DUNCANS MILLS — That the parking lot is a grass field littered with cow patties may help explain the local popularity of the Russian River Rodeo.
This is ranch country.
But there must be something in western DNA that makes people partial to rodeos, whatever their lifestyle, judging by attendance at Saturday's 48th annual.
Something about the well-muscled steeds, the powerful bulls and cowboy heroics on display resonates with country and city folks alike.
"It's the sport, the action of it," said Conrad Blue, 17, of Cazadero.
Christine Canelis, a member of the rodeo association board, puts it this way: "It's just man versus beast."
Whatever the appeal, the event was expected to draw about 1,200 people Saturday and again Sunday, organizers said. It brings in folks from around Sonoma County and the greater Bay Area, at least, to watch tough men and women try their hands at roping calves, riding astride bulls and bucking broncos, barrel racing and wrestling steers.
The no-nonsense cowboys and cowgirls who come to Duncans Mills to participate face real risks in the arena in the hopes of taking home a bit of prize money. They hail from around California, including a handful of locals and one from as far away as Australia.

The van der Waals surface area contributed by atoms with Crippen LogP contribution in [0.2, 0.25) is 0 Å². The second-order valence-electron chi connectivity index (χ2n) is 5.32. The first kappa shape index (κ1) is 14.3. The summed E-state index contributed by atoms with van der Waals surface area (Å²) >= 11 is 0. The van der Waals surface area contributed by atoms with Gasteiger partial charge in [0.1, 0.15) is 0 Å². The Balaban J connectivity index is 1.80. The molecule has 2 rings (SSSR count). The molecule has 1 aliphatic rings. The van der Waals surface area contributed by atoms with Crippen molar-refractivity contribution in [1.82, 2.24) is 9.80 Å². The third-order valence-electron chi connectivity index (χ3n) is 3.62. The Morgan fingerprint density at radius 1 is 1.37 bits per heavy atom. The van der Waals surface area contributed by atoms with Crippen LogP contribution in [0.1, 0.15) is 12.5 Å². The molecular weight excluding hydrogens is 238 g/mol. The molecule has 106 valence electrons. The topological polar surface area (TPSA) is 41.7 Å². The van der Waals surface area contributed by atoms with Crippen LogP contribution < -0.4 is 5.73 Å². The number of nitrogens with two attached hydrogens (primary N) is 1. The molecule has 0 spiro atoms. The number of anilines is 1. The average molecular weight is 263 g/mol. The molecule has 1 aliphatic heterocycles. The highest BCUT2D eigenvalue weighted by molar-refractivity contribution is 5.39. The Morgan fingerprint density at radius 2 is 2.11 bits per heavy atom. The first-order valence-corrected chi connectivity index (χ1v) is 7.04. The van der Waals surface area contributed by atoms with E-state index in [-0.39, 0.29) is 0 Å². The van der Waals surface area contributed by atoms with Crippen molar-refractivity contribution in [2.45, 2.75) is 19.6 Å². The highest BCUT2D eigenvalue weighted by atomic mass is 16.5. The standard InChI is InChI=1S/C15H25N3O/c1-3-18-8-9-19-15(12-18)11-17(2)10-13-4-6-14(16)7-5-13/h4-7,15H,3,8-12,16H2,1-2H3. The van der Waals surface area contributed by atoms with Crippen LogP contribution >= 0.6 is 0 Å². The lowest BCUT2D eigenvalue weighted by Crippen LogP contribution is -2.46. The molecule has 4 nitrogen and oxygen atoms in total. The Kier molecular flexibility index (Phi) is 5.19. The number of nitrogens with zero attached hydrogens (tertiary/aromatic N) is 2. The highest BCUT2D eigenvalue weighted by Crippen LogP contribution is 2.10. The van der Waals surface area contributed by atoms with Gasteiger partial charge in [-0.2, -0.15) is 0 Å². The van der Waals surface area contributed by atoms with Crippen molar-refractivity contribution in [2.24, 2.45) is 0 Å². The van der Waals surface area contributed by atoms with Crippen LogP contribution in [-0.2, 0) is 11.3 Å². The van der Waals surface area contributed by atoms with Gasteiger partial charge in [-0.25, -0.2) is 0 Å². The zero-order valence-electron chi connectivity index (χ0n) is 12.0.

Carrying into the future the riding and roping skills that are part of the western tradition, they seem fearless despite the size of the animals over which they're seeking to exert their will.
Team-roping competitor P.J. Davis of Orland, who first learned roping from a family friend at age 10, said he was hooked immediately. Twenty-four years later, he's still at it as part of a two-man team challenged to rope a steer around the horns and its rear feet.